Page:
Movie: Carandiru

Length: 2 hours, 28 minutes
Studio: Sony Pictures Classics
Release Date: 2004-08-13
Cast: Caio Blat, Gero Camilo, Luis Carlos Vasconceros, Milton Goncalves, Nelson Machado
Director: Hector Babenco
Screenwriter: Hector Babenco, Fernando Bonassi, Drauzio Varella
Music Score: Andre Abujamra
WorkNameSort: Carandiru
Our Rating: 4.00

When we tell you that this film concerns a doctor working to stem the spread of AIDS in a Brazilian prison – and that it runs nearly two and a half hours – you'll probably prime yourself for an uphill death march of sanctimony. It's a relief, then, to report that the eminently watchable Carandiru is instead an anthology of crime dramas hung on a framework of big-house sociology. While their committed physician administers blood tests and teaches health-protection techniques, the possibly infected inmates tell stories of their ill-fated underworld careers. These bloody anecdotes – dramatized for us on the screen – make the movie a little bit City of God and a little bit Amores Perros (and thus a whole lotta Tarantino), yet no matter how contrived the format seems at times, every one of the hard-luck tales is violently good pulp. It's also fascinating to see how AIDS is regarded in the jail – as both a feared scourge and an exploitable shortcut to special privileges. Fallow point of the movie: A prison-wedding subplot that was a tad too Corporal Klinger for my taste.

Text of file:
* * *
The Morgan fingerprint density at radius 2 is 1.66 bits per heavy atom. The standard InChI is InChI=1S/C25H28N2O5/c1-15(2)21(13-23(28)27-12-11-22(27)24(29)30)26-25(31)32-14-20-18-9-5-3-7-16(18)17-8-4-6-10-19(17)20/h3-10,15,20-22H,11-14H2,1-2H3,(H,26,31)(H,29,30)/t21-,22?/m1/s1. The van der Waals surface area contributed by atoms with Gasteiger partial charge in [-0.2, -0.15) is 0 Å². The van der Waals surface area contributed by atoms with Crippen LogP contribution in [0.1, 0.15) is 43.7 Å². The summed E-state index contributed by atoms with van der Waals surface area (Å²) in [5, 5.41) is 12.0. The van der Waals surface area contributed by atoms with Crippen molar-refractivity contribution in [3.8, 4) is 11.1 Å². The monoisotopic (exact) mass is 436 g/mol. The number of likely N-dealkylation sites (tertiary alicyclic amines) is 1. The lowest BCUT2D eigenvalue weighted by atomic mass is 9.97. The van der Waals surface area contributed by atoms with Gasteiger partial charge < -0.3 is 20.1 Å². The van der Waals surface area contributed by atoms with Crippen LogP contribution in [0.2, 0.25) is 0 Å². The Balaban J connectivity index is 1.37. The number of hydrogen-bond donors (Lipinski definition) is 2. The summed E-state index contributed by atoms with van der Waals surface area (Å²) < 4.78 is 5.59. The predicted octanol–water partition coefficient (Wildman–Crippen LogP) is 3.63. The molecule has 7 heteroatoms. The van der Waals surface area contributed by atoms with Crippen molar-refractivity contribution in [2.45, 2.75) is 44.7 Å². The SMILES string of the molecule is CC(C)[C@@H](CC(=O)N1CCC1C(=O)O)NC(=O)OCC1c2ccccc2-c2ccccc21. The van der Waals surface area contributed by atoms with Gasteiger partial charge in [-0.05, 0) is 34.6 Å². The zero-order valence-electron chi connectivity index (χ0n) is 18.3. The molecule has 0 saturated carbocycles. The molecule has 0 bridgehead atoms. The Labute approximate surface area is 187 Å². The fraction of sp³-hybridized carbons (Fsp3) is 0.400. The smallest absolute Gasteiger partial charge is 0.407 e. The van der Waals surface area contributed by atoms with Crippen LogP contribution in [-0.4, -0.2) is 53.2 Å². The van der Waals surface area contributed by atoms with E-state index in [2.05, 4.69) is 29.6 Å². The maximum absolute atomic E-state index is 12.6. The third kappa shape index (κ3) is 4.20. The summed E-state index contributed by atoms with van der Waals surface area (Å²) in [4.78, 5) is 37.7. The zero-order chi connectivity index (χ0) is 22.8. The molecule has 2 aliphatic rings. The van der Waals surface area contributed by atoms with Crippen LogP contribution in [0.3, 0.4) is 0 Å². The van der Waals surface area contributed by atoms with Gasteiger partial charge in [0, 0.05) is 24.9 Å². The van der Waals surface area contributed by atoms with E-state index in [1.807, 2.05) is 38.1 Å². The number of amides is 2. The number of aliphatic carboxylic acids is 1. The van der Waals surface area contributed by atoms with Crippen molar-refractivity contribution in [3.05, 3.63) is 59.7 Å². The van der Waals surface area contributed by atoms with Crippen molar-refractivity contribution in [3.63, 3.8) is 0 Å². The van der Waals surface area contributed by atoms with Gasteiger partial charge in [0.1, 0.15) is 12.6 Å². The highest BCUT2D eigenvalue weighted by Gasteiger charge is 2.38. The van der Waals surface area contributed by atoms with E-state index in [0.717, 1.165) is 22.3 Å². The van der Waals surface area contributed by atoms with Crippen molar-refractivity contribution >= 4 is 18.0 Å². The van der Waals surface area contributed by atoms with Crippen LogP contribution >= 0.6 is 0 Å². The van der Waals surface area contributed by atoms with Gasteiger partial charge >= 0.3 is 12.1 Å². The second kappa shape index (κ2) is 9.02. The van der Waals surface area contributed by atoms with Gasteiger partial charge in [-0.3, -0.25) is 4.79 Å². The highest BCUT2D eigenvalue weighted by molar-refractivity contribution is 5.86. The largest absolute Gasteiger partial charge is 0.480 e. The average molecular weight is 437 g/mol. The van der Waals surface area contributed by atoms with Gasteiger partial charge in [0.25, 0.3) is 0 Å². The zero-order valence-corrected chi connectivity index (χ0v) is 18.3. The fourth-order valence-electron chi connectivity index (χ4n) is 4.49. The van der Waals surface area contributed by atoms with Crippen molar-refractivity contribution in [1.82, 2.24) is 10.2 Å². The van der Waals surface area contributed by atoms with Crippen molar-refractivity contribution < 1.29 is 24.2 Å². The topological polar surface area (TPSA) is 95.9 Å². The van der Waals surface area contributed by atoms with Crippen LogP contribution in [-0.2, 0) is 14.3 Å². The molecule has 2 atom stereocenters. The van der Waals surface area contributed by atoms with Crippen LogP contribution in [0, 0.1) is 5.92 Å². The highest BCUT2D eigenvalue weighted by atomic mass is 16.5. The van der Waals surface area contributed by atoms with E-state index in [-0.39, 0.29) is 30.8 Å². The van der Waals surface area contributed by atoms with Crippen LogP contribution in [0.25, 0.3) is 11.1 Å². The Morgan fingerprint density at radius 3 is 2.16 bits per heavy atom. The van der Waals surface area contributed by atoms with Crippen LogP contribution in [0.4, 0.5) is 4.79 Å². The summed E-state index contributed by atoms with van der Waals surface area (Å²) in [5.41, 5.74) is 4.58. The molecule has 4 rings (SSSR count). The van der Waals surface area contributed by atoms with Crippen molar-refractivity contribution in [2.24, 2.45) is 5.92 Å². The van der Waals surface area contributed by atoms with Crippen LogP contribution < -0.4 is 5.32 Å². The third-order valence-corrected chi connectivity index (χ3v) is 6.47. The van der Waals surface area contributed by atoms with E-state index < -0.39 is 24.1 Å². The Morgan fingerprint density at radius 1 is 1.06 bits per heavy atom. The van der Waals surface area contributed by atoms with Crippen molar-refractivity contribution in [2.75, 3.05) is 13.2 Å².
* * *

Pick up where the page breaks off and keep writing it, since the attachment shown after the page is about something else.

We welcome readers to submit letters regarding articles and content in Orlando Weekly. Letters should be a minimum of 150 words, refer to content that has appeared on Orlando Weekly, and must include the writer's full name, address, and phone number for verification purposes. No attachments will be considered. Writers of letters selected for publication will be notified via email. Letters may be edited and shortened for space.

Email us at [email protected].

Support Local Journalism.
Join the Orlando Weekly Press Club

Local journalism is information. Information is power. And we believe everyone deserves access to accurate independent coverage of their community and state. Our readers helped us continue this coverage in 2020, and we are so grateful for the support.

Help us keep this coverage going in 2021. Whether it's a one-time acknowledgement of this article or an ongoing membership pledge, your support goes to local-based reporting from our small but mighty team.

Join the Orlando Weekly Press Club for as little as $5 a month.